Perimiter Security System Needed

by Erich

One thing that I have been looking to set up for my home is a perimeter security system. Although we do have an alarm system with security monitoring, in many ways I feel that if we are home when the system goes off, there really isn’t much time to prepare ourselves if there was a determined perpetrator (just think about the Sharon Tate murders).

On top of that, since I live in semi-rural suburbia and back in the woods a bit, my plot of land can be accessed from practically any direction. Although my long driveway is a great defensive choke point for automobiles coming up to my property, if someone is on foot there are no good choke points that would restrict their direction. This lack makes it a security nightmare.

Given this security issue, I’ve been looking into purchasing some kind of device that can provide 360 degrees of security which will act as an early-warning to potential home invaders.

If money weren’t an option I’d purchase a high-end underground fiber-optic perimeter that not only alerts me to the exact location of an intruder but would show me through infrared cameras who or what it is. Unfortunately, tens of thousands of dollars is a bit out of my price range. To keep it within budget I’m looking more into the lower hundred range.

One of the security systems that I have been looking into is a passive infrared MURS (multi-use radio service) based system made by Dakota Alert. I’ve seen this system promoted on as well as other sites around the web and it seems to be getting pretty good reviews. It’s also fairly inexpensive, so it could be a great potential option for me.

Now that you know what my situation is, what I’m looking for is some thoughts from you guys on this. Perhaps one of you has a perimeter system in place that you could provide feedback on. And when I do finally make the purchase, I’ll be sure to do a review on it once it’s in place.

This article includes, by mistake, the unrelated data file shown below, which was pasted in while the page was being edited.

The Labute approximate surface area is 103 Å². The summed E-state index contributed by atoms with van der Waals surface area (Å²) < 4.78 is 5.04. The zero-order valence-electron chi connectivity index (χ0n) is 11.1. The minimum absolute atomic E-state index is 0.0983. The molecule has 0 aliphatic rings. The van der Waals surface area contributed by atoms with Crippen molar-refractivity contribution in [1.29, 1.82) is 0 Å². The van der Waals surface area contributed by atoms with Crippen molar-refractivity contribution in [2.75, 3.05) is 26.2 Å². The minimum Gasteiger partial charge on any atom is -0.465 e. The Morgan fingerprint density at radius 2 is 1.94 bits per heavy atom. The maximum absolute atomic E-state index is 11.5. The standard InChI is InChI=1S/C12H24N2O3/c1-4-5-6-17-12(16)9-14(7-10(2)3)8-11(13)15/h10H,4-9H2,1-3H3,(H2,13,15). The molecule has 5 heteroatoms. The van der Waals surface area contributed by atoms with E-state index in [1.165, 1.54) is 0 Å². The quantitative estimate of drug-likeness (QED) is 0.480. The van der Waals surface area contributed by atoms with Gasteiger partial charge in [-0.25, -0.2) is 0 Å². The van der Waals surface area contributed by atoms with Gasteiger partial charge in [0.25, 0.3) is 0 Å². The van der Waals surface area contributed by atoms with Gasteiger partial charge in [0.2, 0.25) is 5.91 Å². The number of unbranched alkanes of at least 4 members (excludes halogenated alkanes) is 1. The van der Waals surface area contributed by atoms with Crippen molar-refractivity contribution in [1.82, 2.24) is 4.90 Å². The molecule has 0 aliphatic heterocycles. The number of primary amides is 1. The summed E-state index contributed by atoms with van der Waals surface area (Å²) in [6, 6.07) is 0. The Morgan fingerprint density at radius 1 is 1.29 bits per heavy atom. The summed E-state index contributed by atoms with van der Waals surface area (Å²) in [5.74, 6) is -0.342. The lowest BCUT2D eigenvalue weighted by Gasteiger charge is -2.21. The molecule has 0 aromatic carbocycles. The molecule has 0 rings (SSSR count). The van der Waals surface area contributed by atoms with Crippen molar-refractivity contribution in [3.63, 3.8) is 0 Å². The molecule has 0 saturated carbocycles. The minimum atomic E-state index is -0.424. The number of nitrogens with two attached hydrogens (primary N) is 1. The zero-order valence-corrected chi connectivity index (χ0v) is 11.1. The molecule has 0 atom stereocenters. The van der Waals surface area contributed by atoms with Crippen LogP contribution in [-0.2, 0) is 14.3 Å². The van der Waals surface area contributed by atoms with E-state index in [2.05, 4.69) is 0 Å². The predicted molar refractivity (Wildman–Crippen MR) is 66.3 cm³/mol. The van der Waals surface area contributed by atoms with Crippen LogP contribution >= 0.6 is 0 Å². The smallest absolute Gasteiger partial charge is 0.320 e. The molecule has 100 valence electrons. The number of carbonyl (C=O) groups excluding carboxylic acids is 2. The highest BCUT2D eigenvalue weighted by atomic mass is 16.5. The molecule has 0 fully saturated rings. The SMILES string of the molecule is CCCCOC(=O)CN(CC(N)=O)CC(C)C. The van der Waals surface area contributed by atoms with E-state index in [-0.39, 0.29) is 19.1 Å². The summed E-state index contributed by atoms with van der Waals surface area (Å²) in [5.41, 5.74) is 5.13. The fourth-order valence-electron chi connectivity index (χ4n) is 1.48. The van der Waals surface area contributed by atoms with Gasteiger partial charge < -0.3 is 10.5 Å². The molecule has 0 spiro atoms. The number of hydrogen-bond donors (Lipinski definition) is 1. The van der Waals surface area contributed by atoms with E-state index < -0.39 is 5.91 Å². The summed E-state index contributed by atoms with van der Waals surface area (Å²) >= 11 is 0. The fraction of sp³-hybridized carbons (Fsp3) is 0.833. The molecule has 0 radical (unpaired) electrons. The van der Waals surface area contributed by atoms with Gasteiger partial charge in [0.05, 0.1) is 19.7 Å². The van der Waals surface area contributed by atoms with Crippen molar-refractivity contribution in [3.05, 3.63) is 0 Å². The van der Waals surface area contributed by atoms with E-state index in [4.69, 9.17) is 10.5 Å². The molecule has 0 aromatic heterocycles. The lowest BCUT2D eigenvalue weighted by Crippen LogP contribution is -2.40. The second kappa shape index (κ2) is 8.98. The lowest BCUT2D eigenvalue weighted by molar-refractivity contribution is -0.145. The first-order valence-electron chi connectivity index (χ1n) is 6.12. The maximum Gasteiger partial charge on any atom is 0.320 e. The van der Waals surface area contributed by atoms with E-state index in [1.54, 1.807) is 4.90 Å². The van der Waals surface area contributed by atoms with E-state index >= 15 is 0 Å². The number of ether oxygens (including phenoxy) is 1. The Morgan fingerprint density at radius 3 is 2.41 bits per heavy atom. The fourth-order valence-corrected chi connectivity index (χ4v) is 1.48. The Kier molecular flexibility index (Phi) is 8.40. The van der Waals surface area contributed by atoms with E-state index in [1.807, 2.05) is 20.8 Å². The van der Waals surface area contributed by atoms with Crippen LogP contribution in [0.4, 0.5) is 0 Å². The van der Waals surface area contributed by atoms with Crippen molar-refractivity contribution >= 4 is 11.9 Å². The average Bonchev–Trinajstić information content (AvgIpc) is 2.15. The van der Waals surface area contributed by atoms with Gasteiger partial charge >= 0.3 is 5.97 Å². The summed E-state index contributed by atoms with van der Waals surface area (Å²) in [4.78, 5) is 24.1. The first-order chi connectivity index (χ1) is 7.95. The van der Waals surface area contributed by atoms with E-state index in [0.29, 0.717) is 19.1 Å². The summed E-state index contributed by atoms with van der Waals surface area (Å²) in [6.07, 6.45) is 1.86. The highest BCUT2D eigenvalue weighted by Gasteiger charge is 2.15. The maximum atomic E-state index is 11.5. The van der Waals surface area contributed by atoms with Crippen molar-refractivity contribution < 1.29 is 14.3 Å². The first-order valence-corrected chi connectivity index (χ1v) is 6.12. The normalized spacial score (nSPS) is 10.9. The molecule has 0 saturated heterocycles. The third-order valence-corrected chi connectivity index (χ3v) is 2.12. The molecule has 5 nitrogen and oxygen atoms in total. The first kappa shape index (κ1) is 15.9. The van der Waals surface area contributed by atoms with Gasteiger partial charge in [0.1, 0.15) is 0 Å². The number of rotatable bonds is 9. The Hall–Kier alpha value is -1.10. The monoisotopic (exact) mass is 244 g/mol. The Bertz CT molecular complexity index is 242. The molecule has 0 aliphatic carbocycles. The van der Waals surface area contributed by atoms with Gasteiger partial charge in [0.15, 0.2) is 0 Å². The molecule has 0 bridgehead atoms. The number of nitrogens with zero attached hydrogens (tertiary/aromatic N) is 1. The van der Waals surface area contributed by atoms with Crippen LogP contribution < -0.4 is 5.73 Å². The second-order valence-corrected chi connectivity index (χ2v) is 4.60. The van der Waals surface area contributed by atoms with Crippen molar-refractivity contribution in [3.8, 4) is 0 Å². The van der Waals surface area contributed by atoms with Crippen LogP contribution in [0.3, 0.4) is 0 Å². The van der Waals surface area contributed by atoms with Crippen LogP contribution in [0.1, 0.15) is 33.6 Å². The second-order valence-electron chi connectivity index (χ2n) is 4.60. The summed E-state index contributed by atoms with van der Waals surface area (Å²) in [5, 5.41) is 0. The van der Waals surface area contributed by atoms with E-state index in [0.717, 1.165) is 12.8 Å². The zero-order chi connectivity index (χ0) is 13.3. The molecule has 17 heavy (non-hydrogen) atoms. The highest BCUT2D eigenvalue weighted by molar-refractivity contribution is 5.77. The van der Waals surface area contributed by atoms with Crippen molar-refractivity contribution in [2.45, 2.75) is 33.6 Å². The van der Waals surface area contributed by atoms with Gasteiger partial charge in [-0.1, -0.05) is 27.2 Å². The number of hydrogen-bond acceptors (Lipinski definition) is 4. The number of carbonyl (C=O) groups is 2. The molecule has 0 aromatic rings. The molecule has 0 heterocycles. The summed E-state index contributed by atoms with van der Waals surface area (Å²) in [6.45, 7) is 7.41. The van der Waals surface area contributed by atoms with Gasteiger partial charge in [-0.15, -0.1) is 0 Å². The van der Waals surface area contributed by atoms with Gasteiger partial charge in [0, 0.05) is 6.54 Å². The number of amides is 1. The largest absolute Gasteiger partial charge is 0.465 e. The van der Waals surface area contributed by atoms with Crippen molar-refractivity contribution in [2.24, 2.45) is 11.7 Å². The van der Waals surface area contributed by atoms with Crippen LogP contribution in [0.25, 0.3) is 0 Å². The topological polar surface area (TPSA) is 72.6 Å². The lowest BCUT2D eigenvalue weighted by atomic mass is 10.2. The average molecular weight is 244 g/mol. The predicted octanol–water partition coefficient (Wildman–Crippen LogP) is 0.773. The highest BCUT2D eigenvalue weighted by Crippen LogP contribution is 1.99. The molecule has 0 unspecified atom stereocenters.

So if any of you have any ideas on this or experience with the MURS or similar system I’d love to hear it. You can leave a comment below the article on this blog, send me a note through my contact link, or reply to the newsletter if you’re a subscriber.

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Comment by DPM
2011-07-03 14:29:37

I’ve got a similar layout, except even more rural than what you describe. I have an 800′ driveway, and the house is not visible from anywhere except the air. But I do border a state park, and we’ve had hunters and the occasional hiker traipse through the yard and down our driveway. A little disconcerting, to say the least.

I do have a driveway sensor, but I had to make a choice between a magnetometer sensor, which would detect only vehicles, and a PIR sensor, which detects anything warmer than the background. I went PIR, and now I know when every deer, fox, or largish cat goes down the driveway, in addition to pedestrians and vehicles. If I had it to do over again – and I might still do this – I’d fence a majority of the property, at least around the house, put a driveway gate in to control vehicles, and replace the PIR sensor with a magnetometer. I’d also throw in an intercom and camera so I can see and speak with the driver to decide whether to open the gate.

Maybe someday – that’s a fair amount of cash to lay out, and higher priority projects await funding. But I wonder if there isn’t a poor-man’s version of the underground fiber-optic system you described. The place I work takes security seriously, and there’s an 8′ high chain-link fence with razor wire at the top around the entire perimeter. There are small boxes in the center of each section of fence, each connected to the others with a cable. I’ve always assumed these are vibration sensors, but never asked – the Security people are not too talkative about the arrangements. There might be some way to mimic that functionality on the cheap – a simple wire fence with home-made sensors similar to the “tilt” sensor on a pinball machine. I’d imagine you’d get a lot of false alarms, though.

Comment by Tactical Intelligence
2011-07-04 07:32:26


Thanks for the great feedback. It does sound like we have a similar arrangement. Which PIR system did you end up purchasing? The only one that is currently in my price range are those sold by Dakota Alert.